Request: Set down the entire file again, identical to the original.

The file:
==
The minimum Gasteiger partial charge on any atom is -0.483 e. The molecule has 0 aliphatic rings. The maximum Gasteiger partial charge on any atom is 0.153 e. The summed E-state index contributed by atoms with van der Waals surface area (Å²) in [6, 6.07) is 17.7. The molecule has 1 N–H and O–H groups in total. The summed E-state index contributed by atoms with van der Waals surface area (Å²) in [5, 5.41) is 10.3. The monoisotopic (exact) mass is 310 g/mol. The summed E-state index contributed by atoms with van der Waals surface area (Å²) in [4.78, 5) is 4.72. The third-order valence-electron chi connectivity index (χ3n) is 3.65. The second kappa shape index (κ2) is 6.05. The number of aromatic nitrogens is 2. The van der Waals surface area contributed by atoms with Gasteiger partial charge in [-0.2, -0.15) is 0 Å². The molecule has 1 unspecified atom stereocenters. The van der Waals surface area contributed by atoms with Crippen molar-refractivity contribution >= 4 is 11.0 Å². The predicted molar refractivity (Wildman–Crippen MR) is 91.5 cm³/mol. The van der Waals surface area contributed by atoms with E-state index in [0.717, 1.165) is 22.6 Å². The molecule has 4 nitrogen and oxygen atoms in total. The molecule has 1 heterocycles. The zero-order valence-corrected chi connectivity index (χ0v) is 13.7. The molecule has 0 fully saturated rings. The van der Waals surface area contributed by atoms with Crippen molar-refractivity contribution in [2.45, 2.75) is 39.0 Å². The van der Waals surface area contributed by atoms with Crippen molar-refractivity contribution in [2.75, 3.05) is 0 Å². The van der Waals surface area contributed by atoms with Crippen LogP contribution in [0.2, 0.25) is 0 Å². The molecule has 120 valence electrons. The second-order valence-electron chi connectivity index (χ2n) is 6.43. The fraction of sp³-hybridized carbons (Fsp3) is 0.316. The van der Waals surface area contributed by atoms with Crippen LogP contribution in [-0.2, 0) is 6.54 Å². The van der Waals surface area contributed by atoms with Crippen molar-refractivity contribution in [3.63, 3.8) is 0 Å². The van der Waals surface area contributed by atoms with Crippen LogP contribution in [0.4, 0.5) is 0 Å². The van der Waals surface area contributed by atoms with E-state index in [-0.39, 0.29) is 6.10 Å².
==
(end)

The minimum Gasteiger partial charge on any atom is -0.483 e. The molecule has 0 aliphatic rings. The maximum Gasteiger partial charge on any atom is 0.153 e. The summed E-state index contributed by atoms with van der Waals surface area (Å²) in [6, 6.07) is 17.7. The molecule has 1 N–H and O–H groups in total. The summed E-state index contributed by atoms with van der Waals surface area (Å²) in [5, 5.41) is 10.3. The monoisotopic (exact) mass is 310 g/mol. The summed E-state index contributed by atoms with van der Waals surface area (Å²) in [4.78, 5) is 4.72. The third-order valence-electron chi connectivity index (χ3n) is 3.65. The second kappa shape index (κ2) is 6.05. The number of aromatic nitrogens is 2. The van der Waals surface area contributed by atoms with Gasteiger partial charge in [-0.2, -0.15) is 0 Å². The molecule has 1 unspecified atom stereocenters. The van der Waals surface area contributed by atoms with Crippen molar-refractivity contribution >= 4 is 11.0 Å². The predicted molar refractivity (Wildman–Crippen MR) is 91.5 cm³/mol. The van der Waals surface area contributed by atoms with E-state index in [0.717, 1.165) is 22.6 Å². The molecule has 4 nitrogen and oxygen atoms in total. The molecule has 1 heterocycles. The zero-order valence-corrected chi connectivity index (χ0v) is 13.7. The molecule has 0 fully saturated rings. The van der Waals surface area contributed by atoms with Crippen molar-refractivity contribution in [2.45, 2.75) is 39.0 Å². The van der Waals surface area contributed by atoms with Crippen molar-refractivity contribution in [2.75, 3.05) is 0 Å². The van der Waals surface area contributed by atoms with Crippen LogP contribution in [0.2, 0.25) is 0 Å². The molecule has 120 valence electrons. The second-order valence-electron chi connectivity index (χ2n) is 6.43. The fraction of sp³-hybridized carbons (Fsp3) is 0.316. The van der Waals surface area contributed by atoms with Crippen LogP contribution in [-0.2, 0) is 6.54 Å². The van der Waals surface area contributed by atoms with Crippen molar-refractivity contribution in [3.63, 3.8) is 0 Å². The van der Waals surface area contributed by atoms with Crippen LogP contribution in [0.4, 0.5) is 0 Å². The van der Waals surface area contributed by atoms with E-state index in [-0.39, 0.29) is 6.10 Å².